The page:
The fact that these four Wild model T4 theodolites still exist today allowed their use to be documented in at least some detail. Despite these T4 theodolites being operational for some 25 years during which time they were used for around 1 000 plus Laplace observations, there is little recorded about their role. Given the quoted importance of Laplace observations in the quality of the 1966 Geodetic Adjustment of Australia and that the majority of the Laplace observations used to control the adjustment were observed with a T4 theodolite, this article ultimately recognises the important role in the surveying and mapping of Australia of the Wild model T4 theodolite.




I am grateful to ex-Royal Australian Survey Corps member Phil Bannister for his efforts in trying to locate the RASC T4 at Holsworthy so that its details could be included in this article. Phil also visited Cooma to see the T4 originally owned by the Snowy Mountains Hydro-Electric Authority and provided the photograph and text included above. Other helpful ex-RASC members included Peter Jensen, Bob Skitch, and Richard Jackson-Hope, who provided operational details. Bill Kitson and Kaye Nardella of the Museum of Lands, Mapping and Surveying, Queensland, kindly provided details of the ex-Natmap Wild T4 theodolite S/N:56901, including a copy of the accompanying User Manual. Former Natmappers Frank Leahy and Laurie McLean provided additional input.





Anonymous (1943), A New Theodolite by Wild, Empire Survey Review, Vol.7, No.49, pp.137-138.


Ford Reginald Arthur (1979), The Division of National Mapping’s Part in the Geodetic Survey of Australia, The Australian Surveyor Vol.29, Nos.6,7 and 8, 1979, accessed at : http://www.xnatmap.org/adnm/ops/prog/rafgeosvy/index.htm


Groenewald, PJL (John) (2014), My Time In Australia 1961-4, Una Voce, Journal of the Papua New Guinea Association of Australia Inc., 2014, No.1, pp.37-39, accessed at : https://pngaa.org/ArchivedUV/J2014-03.pdf


Hotine, Martin (1929), Calibration of Surveying Cameras, Professional Papers of the Air Survey Committee - No. 5, H.M. Stationery Office, London, Chapters 1 and 4.


Husti, GJ (1971), The Twin Laplace Point Ubachsberg-Tongeren, Applying the Black Method, Netherlands Geodetic Commission, Publications on Geodesy, New Series, Vol.4, No.1, WD Meinema NV, Delft, Netherlands.


Johnson, Howard Angas (1962), First Order Angular Control, Presented, 6th Australian Survey Congress, Adelaide, accessed at : http://www.xnatmap.org/adnm/ops/specs/foac.htm


Leppert, Klaus (1963), Report on the Khancoban Azimuth Test of the accuracy obtainable with Wild T4 and T3 Theodolites, National Mapping Technical Report 2, accessed at : http://www.xnatmap.org/report_tdnm/Khancoban%20test%2002.pdf


Leppert, Klaus (1973), Geodesy in Australia, 1956-72, Proceedings 16th Australian Survey Congress, Canberra, pp.A1-A6.


McLean, Lawrence William (2017), Frank Johnston National Mapping Staff Surveyor 1971-1974, accessed at : http://www.xnatmap.org/adnm/people/aabout/frankjohnston/FLJ.htm


McLean, Lawrence William (2017), Peter Bardulis, accessed at : http://www.xnatmap.org/adnm/people/aassocs/Frank%20J/bardulis.htm


Murphy, Brian Anthony John (2020), Personal communication.


National Mapping Council of Australia (1953), Standard Specifications for Horizontal and Vertical Control, NMO/53/11.2, accessed at : http://www.xnatmap.org/adnm/ops/specs/HnV%20SPECS%20NMC%201953.pdf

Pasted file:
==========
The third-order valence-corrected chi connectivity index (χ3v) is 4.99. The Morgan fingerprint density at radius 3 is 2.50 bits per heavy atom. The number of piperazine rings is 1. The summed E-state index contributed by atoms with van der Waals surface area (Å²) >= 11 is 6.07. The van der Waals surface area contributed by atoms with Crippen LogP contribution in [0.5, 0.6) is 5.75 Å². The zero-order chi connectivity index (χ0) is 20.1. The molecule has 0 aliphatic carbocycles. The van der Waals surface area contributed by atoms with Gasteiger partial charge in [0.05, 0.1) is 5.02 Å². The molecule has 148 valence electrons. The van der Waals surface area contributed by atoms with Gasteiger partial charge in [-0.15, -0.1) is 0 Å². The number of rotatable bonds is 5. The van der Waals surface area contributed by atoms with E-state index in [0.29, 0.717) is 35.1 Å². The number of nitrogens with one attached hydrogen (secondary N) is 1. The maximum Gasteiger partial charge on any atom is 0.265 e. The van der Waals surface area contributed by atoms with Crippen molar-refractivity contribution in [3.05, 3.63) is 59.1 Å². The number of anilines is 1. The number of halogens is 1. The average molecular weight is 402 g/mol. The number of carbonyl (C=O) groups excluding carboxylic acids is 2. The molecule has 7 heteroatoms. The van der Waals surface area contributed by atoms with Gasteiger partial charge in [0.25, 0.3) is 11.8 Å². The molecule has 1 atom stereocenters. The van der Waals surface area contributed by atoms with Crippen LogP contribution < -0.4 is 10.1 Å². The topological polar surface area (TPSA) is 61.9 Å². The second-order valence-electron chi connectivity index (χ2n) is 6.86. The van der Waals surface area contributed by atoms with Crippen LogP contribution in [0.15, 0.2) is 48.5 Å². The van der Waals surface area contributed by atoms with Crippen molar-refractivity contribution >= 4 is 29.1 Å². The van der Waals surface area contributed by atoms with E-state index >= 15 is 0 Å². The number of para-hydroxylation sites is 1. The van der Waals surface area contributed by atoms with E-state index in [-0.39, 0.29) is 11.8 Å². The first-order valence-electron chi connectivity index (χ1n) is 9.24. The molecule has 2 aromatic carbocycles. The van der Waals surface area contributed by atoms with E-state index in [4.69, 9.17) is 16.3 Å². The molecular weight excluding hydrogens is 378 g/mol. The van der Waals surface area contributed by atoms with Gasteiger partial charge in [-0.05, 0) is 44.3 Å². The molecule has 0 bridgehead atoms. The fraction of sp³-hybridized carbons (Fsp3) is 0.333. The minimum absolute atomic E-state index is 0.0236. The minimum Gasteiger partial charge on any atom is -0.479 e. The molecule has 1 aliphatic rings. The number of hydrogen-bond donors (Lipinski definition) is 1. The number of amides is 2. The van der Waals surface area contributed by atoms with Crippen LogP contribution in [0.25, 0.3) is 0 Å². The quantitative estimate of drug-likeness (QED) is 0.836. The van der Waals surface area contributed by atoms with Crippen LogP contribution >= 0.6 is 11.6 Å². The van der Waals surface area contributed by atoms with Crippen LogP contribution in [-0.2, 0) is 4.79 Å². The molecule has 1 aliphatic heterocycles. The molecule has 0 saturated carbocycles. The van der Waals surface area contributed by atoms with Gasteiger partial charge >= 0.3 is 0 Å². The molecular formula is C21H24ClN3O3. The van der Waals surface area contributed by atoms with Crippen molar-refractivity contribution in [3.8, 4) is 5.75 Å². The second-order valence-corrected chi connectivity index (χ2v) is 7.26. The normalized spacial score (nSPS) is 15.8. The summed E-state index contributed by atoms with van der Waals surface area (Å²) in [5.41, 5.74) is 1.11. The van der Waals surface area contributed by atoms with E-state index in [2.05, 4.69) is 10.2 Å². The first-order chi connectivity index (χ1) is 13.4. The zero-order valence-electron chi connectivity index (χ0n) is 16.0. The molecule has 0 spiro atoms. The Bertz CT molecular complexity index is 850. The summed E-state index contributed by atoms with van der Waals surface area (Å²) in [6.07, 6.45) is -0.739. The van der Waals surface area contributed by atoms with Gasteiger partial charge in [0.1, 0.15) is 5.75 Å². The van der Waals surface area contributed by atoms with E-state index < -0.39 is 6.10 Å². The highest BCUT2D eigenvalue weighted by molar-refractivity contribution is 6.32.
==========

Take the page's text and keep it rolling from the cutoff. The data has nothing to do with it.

National Mapping Council of Australia (1981), Standard Specifications and Recommended Practices for Horizontal and Vertical Control Surveys, Special Publication 1 (Third edition), accessed at : http://www.xnatmap.org/report_tdnm/sp1%20hnv%20svy%20specs.pdf


Royal Australian Survey Corps Association (2009), Royal Australian Survey Corps Museum Update, NEWS LETTER NUMBER 3, pp.4-8, 2009, accessed at : http://rasurvey.org/NSWNewsletters/Aug%202009.pdf


Royal Australian Survey Corps (2021), Personal communications with Peter Jensen, Phil Bannister (who arranged to visit Holsworthy and obtained details of the RASC T4) and Richard Jackson-Hope (who provided operational details).


Snowy Mountains Hydro-Electric Authority (1962), Thirteenth Annual Report for the year ended 30 June, 1962, pp.35, accessed at : https://parlinfo.aph.gov.au/parlInfo/search/display/display.w3p;query=Id%3A%22publications%2Ftabledpapers%2FHPP032016007641_2%22;src1=sm1


Spriggs, Robert M (1964), Correlation of Data from Various Methods of Aerial Camera Calibration, 10th Congress of the International Society of Photogrammetry, Lisbon, 10 pages.


Stolz, Art (1972), Three-Dimensional Cartesian Co-ordinates of Part of the Australian Geodetic Network by the Use of Local Astronomic Vector Systems, PhD Thesis, accessed at : http://unsworks.unsw.edu.au/fapi/datastream/unsworks:65720/SOURCE01?view=true


Wise, Paul Joseph (2017-2018), National Mapping’s First Laplace Field Work, accessed at : http://www.xnatmap.org/adnm/ops/proj/dnm_laplace2.htm






Annexure A

Determination of Focal Length and Lens Distortion from Aerial Camera Calibration using a Theodolite

Documented in Hotine (1929) this method is a variation of a methodology proposed by Henry Georges Fourcade (1865-1948). As can be seen in the images below, essentially an illuminated engraved plate was rigidly attached to the camera’s focal plane AB. The theodolite is fixed at T. A prism is at P on an arm that rotates about point C. The pentagonal prism P gave a constant deviation of approximately 90°. Movement of this prism enabled different graduations on the engraved plate to be sighted. Using sequential adjustments of the prism and its arm, the angle between the camera lens nodal line NM and any graduation at AB, may be read by the theodolite. The resolution of the T4’s horizontal circle allowed these angles to be read to an accuracy ultimately giving the required camera constants to a factory laboratory order of accuracy.

Arrangement of equipment for the calibration of an aerial camera using a theodolite after Hotine (1929).


Schematic of components

A more modern approach was documented by Ordnance Survey, UK, in a 1968 paper by Sly, The Calibration of Aerial Survey Cameras, in The Photogrammetric Record, Vol.6, Issue.31, pp.59-74. In their approach the camera was mounted above the T4 whereby the ability of the T4 to be easily read while at zenith could be used.